MONTPELIER, Vt., Feb. 16 – U.S. Sen. Bernie Sanders (I-Vt.) held a roundtable discussion at the Vermont State House on Saturday afternoon with the twenty finalists of his ninth annual State of the Union essay contest. The contest gives Vermont high school students an opportunity to describe which issues they would prioritize if they were president.
“Each year, I look forward to this lively and spirited conversation. We all should be so proud of our students. Once again, they have done a remarkable job sharing their thoughts about some of the most challenging issues facing the United States,” said Sanders, who serves on the Senate education committee.
This year, 590 students from 50 Vermont high schools throughout Vermont submitted essays on issues that included climate change, gun safety, substance use, immigration, political polarization, higher education and more. A panel of six Vermont teachers served as volunteer judges, scoring the essays and choosing the twenty finalists and three winners.
Firdaus Muhammad, a freshman at Essex High School, won this year’s contest with an essay about Islamophobia. She is the first freshman ever to win the essay contest. “The United States is a country of diversity, a country built by immigrants. Any person who comes from any religion, deserves to feel respected and welcomed in this country,” Muhammad wrote in her winning essay.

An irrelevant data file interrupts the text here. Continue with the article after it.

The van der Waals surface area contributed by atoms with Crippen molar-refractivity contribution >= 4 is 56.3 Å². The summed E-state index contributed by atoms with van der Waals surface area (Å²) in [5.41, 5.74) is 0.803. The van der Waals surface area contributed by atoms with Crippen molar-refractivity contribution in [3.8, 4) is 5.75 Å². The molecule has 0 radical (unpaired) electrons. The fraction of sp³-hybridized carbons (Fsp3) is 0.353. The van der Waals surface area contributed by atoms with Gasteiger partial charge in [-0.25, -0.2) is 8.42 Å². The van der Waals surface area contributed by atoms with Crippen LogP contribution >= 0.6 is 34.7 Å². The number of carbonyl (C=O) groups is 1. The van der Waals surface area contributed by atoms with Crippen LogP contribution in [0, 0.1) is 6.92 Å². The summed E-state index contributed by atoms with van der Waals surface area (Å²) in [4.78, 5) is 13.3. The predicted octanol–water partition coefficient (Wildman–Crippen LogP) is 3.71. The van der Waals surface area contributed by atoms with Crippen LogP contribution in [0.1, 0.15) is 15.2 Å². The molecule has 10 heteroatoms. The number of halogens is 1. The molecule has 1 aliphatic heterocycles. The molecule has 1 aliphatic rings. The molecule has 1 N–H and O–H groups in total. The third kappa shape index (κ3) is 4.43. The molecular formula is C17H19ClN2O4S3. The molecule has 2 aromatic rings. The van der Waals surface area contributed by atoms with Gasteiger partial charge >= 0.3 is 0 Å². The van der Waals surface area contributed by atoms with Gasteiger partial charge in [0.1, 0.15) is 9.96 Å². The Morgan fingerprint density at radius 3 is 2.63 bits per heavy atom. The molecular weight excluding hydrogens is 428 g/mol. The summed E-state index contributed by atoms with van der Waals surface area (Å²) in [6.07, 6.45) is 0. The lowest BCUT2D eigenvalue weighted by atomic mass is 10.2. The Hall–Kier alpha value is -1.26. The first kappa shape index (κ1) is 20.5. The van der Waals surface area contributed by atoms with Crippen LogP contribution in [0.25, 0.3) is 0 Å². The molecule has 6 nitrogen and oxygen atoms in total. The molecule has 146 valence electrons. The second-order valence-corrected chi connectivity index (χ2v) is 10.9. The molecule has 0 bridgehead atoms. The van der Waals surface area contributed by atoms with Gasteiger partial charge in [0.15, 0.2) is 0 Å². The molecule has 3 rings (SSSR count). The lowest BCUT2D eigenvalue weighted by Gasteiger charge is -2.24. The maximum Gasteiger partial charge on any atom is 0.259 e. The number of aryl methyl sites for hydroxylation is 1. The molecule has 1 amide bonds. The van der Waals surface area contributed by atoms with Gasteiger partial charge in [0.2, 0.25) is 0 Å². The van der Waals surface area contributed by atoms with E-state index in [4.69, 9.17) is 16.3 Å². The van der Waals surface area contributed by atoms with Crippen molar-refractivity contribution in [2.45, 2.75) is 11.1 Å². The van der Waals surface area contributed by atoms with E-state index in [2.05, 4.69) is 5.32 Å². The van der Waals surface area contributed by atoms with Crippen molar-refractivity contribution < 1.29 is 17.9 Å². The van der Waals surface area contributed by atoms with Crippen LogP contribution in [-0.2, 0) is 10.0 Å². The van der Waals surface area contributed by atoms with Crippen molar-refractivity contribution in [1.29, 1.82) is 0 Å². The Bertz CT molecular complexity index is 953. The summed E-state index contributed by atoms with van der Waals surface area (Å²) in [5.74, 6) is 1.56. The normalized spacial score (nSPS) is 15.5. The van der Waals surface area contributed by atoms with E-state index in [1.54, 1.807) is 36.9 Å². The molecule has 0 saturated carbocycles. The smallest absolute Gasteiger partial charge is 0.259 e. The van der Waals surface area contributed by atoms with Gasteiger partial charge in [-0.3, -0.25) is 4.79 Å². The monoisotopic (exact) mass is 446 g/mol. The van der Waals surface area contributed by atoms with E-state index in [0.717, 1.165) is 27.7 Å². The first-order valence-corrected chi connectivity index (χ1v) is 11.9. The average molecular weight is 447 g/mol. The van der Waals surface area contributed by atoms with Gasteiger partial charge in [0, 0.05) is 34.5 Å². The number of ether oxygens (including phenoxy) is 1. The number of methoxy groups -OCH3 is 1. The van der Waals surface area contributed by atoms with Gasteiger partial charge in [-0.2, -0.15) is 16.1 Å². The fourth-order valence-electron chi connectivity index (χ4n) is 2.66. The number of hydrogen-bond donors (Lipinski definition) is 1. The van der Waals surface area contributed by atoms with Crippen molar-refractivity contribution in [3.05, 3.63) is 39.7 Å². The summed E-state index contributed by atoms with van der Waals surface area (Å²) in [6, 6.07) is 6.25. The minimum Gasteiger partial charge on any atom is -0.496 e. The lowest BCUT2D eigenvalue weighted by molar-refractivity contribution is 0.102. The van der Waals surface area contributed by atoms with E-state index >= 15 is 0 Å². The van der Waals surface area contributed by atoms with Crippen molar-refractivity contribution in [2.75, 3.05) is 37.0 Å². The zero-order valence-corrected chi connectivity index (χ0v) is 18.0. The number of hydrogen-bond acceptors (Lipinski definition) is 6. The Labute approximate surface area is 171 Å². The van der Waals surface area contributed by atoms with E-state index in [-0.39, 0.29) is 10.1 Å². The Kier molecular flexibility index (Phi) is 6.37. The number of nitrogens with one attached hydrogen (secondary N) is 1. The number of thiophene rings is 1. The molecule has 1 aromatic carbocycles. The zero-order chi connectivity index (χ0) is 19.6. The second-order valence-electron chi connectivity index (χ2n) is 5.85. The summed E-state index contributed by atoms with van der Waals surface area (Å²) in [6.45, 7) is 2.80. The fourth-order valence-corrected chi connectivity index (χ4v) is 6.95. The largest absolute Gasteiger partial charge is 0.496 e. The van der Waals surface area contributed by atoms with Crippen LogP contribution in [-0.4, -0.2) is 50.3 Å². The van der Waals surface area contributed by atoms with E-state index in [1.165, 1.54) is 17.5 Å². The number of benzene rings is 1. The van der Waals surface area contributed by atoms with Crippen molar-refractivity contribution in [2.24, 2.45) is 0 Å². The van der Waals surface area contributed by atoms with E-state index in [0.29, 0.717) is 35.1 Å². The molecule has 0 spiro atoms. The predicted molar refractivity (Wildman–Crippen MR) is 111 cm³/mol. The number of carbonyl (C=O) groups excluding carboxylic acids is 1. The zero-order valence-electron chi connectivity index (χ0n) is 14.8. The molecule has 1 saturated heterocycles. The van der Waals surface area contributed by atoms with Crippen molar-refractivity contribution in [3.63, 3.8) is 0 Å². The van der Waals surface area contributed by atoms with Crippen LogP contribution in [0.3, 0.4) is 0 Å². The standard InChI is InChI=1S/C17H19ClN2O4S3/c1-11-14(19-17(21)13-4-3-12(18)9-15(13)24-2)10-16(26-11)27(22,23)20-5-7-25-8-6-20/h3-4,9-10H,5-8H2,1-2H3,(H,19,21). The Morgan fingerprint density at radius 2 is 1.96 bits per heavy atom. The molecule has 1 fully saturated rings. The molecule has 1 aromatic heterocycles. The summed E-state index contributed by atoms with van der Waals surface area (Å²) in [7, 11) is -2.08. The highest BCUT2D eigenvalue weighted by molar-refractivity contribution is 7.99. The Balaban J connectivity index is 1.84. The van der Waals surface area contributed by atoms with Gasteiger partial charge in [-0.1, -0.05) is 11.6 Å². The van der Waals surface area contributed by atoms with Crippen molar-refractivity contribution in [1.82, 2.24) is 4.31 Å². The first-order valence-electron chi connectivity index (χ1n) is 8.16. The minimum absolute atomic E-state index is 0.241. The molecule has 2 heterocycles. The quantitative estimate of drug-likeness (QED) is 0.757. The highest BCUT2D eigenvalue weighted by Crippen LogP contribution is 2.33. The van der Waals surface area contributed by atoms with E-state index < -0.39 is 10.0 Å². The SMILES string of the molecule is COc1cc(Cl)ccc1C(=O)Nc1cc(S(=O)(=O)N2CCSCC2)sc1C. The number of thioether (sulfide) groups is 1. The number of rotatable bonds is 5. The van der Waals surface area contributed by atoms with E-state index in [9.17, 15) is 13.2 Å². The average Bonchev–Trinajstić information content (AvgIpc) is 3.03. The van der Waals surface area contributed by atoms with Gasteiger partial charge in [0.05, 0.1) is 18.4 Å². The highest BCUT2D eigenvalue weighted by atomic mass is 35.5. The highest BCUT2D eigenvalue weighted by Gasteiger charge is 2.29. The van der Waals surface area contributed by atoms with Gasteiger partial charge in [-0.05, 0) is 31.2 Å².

Sanders entered the twenty finalists’ essays into the Congressional Record – the official archive of the U.S. Senate and House of Representatives – and presented each student with a framed copy at Saturday’s event.
Since Sanders began the State of the Union essay contest, thousands of Vermont students have written essays on a wide range of important issues.
“This essay contest is just one small way to engage our students to identify problems and develop solutions to those problems. That’s what democracy is all about,” Sanders said.